The Newgate Calendar - JONATHAN BRITAIN

JONATHAN BRITAIN

A plausible Rascal, who was executed at Bristol, 15th of May, 1772, for Forgery

JONATHAN BRITAIN was born near Thirsk, in the county of York. His parents were poor people, and not able to give him a liberal education. They sent him to York to an attorney, whom he was to serve as an errand-boy; but he had not been long in this station before his master discovered such uncommon marks of genius and ability in him that he articled him as a clerk, and took him into his office. But an impatience of restraint induced him to leave a master who had behaved to him with so much civility. He had not, however, been long out of a place when the master of a public academy employed him as a teacher of mathe- matics, for which his own studies had qualified him; and he was promoted to be principal usher in the school. In this situation he was as restless as in the former, and therefore quitted it, and entered as a soldier in the regiment of the 10th Dragoons.

As he was a man of remarkably fine appearance he was taken great notice of by his officers, who paid such attention to him that it very much flattered his vanity; and, inducing him to rival his superiors in point of expense, his circumstances were soon greatly reduced, and he had recourse to the art of chicane and knavery to support his extravagance. In these reduced circumstances he committed a variety of frauds, most of them of such artful contrivance as to elude all possibility of detection.

He had a custom of introducing himself into the company of persons who had no suspicion of deceit, and then he would so far insinuate himself into their good opinion as to take undue advantage of their unsuspecting honesty.

Reduced to circumstances of great distress, he was tempted to the commission of forgery. Having forged several drafts, he passed them at Bristol, and then repaired to London, in fear of detection. On his arrival in the metropolis he wrote several letters to the King, intimating that he had been concerned in setting fire to the dockyard at Portsmouth. No regard being paid to these letters to his Majesty, he wrote to the Lord Mayor, declaring that he was ready to surrender himself, and make a discovery of his accomplices, on condition that his pardon should be promised in an advertisement in The London Gazette.

At length a pardon to any accomplice was advertised in the Gazette; on which Britain went to Reading to meet his wife. But on the very evening of his arrival in that town he offered some forged drafts in payment; the consequence of which was that he was apprehended, and lodged in jail. Britain then wrote letters, which he caused to be inserted in some of the newspapers, in which he charged Lord Mansfield and the Earls of Halifax and Faulconbridge, together with other persons of rank, with having been bribed by the Court of France to "encourage the setting fire to the dockyard at Portsmouth."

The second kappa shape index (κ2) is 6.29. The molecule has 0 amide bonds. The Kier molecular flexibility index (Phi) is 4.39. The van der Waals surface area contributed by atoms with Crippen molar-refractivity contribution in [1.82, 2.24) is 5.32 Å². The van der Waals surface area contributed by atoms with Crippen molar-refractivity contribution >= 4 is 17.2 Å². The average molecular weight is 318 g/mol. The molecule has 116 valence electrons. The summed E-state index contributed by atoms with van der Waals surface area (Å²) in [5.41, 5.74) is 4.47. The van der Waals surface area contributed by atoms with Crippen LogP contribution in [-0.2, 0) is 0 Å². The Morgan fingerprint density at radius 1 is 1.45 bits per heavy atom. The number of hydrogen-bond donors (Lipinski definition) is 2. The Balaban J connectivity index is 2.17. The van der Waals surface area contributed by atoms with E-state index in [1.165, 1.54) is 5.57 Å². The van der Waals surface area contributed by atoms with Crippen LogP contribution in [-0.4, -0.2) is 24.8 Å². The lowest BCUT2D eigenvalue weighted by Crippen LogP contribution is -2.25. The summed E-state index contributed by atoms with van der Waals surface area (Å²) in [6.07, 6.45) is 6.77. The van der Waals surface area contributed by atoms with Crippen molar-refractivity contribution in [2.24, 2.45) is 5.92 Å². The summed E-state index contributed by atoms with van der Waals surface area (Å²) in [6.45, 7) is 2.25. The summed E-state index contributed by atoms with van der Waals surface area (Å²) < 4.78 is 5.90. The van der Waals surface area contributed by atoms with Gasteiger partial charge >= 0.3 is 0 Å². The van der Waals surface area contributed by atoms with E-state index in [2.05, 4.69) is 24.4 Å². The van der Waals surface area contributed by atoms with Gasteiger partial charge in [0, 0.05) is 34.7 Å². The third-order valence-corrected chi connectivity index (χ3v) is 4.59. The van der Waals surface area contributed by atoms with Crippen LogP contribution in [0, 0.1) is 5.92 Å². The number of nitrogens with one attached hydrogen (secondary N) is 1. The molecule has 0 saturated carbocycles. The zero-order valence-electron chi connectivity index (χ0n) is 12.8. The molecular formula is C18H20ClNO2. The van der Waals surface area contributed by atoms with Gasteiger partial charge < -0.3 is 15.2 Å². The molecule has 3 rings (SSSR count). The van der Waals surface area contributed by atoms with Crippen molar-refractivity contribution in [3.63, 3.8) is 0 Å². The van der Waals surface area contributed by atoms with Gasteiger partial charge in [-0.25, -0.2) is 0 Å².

Improbable as this story was, many people gave a temporary attention to it, and some even affected to believe it; but it was too absurd to obtain credit for any considerable time. At the next assizes for the county of Berks a bill of indictment for forgery was preferred against Britain, but thrown out by the grand jury, on what they considered as defective evidence; and his discharge would have ensued, of course, but that three detainers were lodged against him, which kept him in prison at Reading till he was removed to Bristol by a writ of habeas corpus.

Britain was now visited by numbers of people, who, from motives of curiosity, wished to inquire into the validity of the tale he had invented respecting the fire; but they could make no satisfactory discoveries. They saw that the whole tale was a lie, yet they contributed to his immediate support in a manner so liberal as to do honour to their humanity.

On the commencement of the sessions he was arraigned on several indictments for forgery; but being put to the bar, he refused to plead, and held in his hand the Gazette which contained the offer of pardon, insisting that he had given information against his accomplices who had set fire to the dockyard at Portsmouth.

On this he was informed by the recorder that he could take no notice of the proclamation inserted in the Gazette. But Britain, instead of paying attention to this declaration, threw the Gazette upon the table where the clerk sat, and declared that a scheme was formed to deprive him of life, contrary to the due course of law.

Thereupon the recorder mentioned a late Act of Parliament by which he would be deemed guilty if he refused to plead to the indictment; but the magistrate did not choose to proceed on the trial without being in possession of the Act in question; on which a special messenger was sent to London to procure the Act, if it could be had in print, or otherwise to bring an attested copy of it from the Record Office.

The messenger returned with the Act of Parliament in print at the end of two days, and Britain was again brought to his trial, when he pleaded not guilty to the indictment. The recorder would have allowed him counsel, but he refused all such kind of assistance, and was determined to plead for himself. He cross-examined the witnesses in a manner that gave sufficient testimony of his abilities; but the evidence against him was such as not to admit of a doubt of his guilt, and in consequence he was capitally convicted, and sentenced to die. He was executed on the 15th of May, 1772.

 

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